I reached out to my friend Mai for some advice, because she has a lot more experience working with qamardeen than I do. Mai suggested blending it directly into the whipped cream, and while that sounds unbelievably delicious, her idea actually inspired me to do something a little different. Instead, I cut out a cake-sized circle of qmamardeen by tracing around a cake pan, sandwiched the qamardeen between two layers of whipped cream directly in the middle of the cake, and then let the whole thing sit in the refrigerator for a couple hours to rest. The whipped cream hydrates the qamardeen, and after a couple hours it becomes perfectly sliceable and soft, but still set and just a little bit chewy.

If you decide to use qamardeen in this cake (instead of apricot jam), make sure it’s really good quality, or it will be too difficult to slice through. The imported qamardeen of my childhood was chewy enough to send you to the dentist, but ones I’ve had more recently are much softer and better preserved. I’ve noticed that most manufacturers have switched to vacuum sealing, which helps the texture stay super soft. And don’t forget, if you have trouble finding quality qamardeen, you can always make your own if you’re feeling industrious!

Oh and one last note about the recipe: Chocolate truffles are not exactly a traditional lamington decoration, but I added these to reduce wastage. I love the look of poured-ganache cakes, but they always require a bit of runoff. So if you want to put that excess chocolate to use, be sure to let it fall on a clean sheet pan, scrape it up (with all that excess coconut), let it chill for a few, roll it into truffles, and coat in some extra coconut. You’ll find more specific instructions in the notes below the recipe.

Hope you enjoy this cake as much as we’re enjoying our new home.

apricot lamington layer cake
apricot lamington layer cake
apricot lamington layer cake
apricot lamington layer cake

apricot lamington layer cake

yield: 12 slices
active time: 40 minutes
total time: 4 hours
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For the cake:

  • 6 large eggs (330g)

  • 150g granulated sugar (3/4 cup)

  • 150g all purpose flour (1 cup + 2 tablespoons)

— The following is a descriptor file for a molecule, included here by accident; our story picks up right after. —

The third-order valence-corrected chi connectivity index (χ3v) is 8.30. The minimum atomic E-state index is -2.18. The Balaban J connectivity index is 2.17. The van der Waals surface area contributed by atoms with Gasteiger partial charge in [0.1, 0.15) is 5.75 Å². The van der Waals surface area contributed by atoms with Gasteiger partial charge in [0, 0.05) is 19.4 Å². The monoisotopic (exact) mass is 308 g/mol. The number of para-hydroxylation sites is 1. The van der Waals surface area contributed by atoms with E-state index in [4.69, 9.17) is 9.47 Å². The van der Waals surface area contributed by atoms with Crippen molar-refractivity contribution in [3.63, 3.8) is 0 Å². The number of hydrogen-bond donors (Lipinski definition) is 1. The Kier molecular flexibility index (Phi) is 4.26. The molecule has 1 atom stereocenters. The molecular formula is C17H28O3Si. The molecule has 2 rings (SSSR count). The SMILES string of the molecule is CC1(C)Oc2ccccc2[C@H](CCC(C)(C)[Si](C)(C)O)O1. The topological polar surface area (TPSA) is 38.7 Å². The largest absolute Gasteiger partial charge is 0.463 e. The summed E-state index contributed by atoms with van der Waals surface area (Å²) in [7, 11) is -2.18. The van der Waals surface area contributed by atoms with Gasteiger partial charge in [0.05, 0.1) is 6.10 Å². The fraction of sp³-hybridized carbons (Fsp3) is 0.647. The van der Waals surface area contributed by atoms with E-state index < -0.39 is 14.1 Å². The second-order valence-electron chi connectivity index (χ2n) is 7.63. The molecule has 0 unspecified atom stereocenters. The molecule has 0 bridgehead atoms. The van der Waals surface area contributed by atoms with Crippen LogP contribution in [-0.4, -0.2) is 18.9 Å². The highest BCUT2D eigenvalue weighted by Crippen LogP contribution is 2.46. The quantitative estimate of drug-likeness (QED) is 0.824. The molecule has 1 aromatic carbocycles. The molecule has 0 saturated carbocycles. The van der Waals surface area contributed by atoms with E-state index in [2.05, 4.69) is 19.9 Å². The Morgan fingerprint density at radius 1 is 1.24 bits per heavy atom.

• 1 teaspoon baking powder

  • 1/4 teaspoon salt

For the filling:

  • 230g heavy whipping cream (1 cup)

  • 15g sugar (1 tablespoon)

  • 1 cake-sized sheet of good quality qamardeen (can easily substitute apricot jam)*

For the decoration:

  • 175g milk (3/4 cup)

  • 14g butter (1 tablespoons)

  • 225g chopped chocolate (1 1/2 cups)

  • 100g finely shredded coconut (1 cup)

  1. Preheat the oven to 350°F (177°C) convection.** Line 2 8-inch round cake pans with parchment.

  2. Combine the eggs and sugar in the bowl of a stand mixer. Beat on high with the whisk attachment until it turns very pale and more than doubles in size (about 6 minutes). When you lift the beaters, the trail will slowly disappear back into itself after 1 full second. Set aside.

  3. In a small mixing bowl, combine the flour, baking powder, and salt. Sift about 1/3 of the flour mixture evenly over the surface of the whipped eggs/sugar and carefully fold it in with a rubber spatula, scraping the bottom. Repeat with the next 1/3, and then with the final 1/3.

  4. Divide the batter evenly between the 2 lined cake pans, and spread the batter evenly all the way to the edges of the pans. Drop the pans from about an inch above the counter once or twice to knock out any big air bubbles.

  5. Bake for about 15 minutes. To test for doneness, gently press on the surface toward the middle—it should slowly spring back after a second.

  6. Carefully run a knife around the edges to free the cakes, transfer them to a cooling rack, and peel off their parchment paper. Let them cool.